Why the Aging Mind Is Driven to Distraction
Exploring the anatomy of attention, researchers have discovered that middle-aged people are more readily driven to distraction by interruptions because of age-related changes in how their brains work.
In research made public today, scientists at the University of Toronto and the Rotman Research Institute documented for the first time how age altered the brain’s ability to ignore irrelevant intrusions.
“I have certainly found that as I have gotten older it is harder to deal with distractions,” said lead author Cheryl L. Grady, 52, who studies the cognitive effects of aging. “This experiment tells me why that is. This is happening in my brain.”
By scanning the brains of healthy young, middle-aged and elderly people, Grady and her colleagues detected a gradual breakdown in the brain circuits that maintain the normal balance of the attention span.
Two key regions of the brain that allow the mind to focus on a single task and tune out unwanted thoughts get out of kilter much earlier in life than previously suspected.
Normally, special neural circuits in the prefrontal cortex become more active when the mind pays strict attention.
At the same time, related brain areas in the medial frontal lobe -- thought to monitor more general background activity -- simultaneously slack off.
When the mind is at rest, the level of brain activity in those regions is then supposed to reverse.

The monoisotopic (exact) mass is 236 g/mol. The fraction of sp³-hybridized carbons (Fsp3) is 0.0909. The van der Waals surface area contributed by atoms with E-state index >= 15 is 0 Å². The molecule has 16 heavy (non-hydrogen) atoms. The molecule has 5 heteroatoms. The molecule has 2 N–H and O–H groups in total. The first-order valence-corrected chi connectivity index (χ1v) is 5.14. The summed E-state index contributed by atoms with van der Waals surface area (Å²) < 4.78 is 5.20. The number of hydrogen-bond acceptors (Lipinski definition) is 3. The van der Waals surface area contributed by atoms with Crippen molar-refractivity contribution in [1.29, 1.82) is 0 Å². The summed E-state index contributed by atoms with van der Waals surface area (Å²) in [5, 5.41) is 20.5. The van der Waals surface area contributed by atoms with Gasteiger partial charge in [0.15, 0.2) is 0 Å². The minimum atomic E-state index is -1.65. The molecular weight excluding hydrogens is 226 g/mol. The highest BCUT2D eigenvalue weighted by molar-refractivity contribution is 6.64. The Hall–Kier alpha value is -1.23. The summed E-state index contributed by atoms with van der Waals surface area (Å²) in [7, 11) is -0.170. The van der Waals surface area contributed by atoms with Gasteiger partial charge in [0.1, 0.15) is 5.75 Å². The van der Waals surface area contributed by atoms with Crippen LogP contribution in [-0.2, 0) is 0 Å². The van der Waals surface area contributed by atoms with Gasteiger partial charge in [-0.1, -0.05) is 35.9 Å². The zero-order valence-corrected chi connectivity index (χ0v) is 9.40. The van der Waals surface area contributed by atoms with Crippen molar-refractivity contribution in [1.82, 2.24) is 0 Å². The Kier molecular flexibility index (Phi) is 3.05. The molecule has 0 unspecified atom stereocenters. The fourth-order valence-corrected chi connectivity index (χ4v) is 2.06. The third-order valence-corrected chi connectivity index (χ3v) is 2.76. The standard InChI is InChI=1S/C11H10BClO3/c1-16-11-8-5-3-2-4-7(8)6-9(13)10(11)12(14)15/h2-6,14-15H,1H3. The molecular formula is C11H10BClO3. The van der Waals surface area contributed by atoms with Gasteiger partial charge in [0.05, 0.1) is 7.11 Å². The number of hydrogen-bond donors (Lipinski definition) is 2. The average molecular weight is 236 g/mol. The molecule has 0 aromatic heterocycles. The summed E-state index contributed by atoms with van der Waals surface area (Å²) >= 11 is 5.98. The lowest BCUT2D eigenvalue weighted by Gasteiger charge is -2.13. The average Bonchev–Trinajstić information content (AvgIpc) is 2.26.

The researchers discovered, however, that starting at about age 40, this seesaw pattern began to break down during memory tasks.
“It’s known that older adults are more easily distracted. We think we’ve found a mechanism in the brain to explain this,” Grady said. “The functional changes are detectable by middle age.”
The study, funded by the Canadian Institutes of Health Research, is published in the Journal of Cognitive Neuroscience.
As a practical matter, many researchers are trying to learn whether multi-tasking techniques meant to improve communication and productivity could instead make people scatterbrained, leaving them lethargic and forgetful.
By one published estimate, the typical office worker is interrupted every three minutes.
Scientists from King’s College at the University of London, for example, recently determined that people trying to juggle phone calls, e-mail and other routine office distractions suffered a greater loss of IQ than someone smoking marijuana.
Grady, however, suggested that people in their 20s today -- their brains molded by instant messaging and all of the other high-technology of the short attention span -- may be better able to manage unwarranted interruptions when they reach old age.
“If you are a 20-year-old today,” Grady said, “you may find it easier to deal with distraction when you are 60 because you have had so much practice.”
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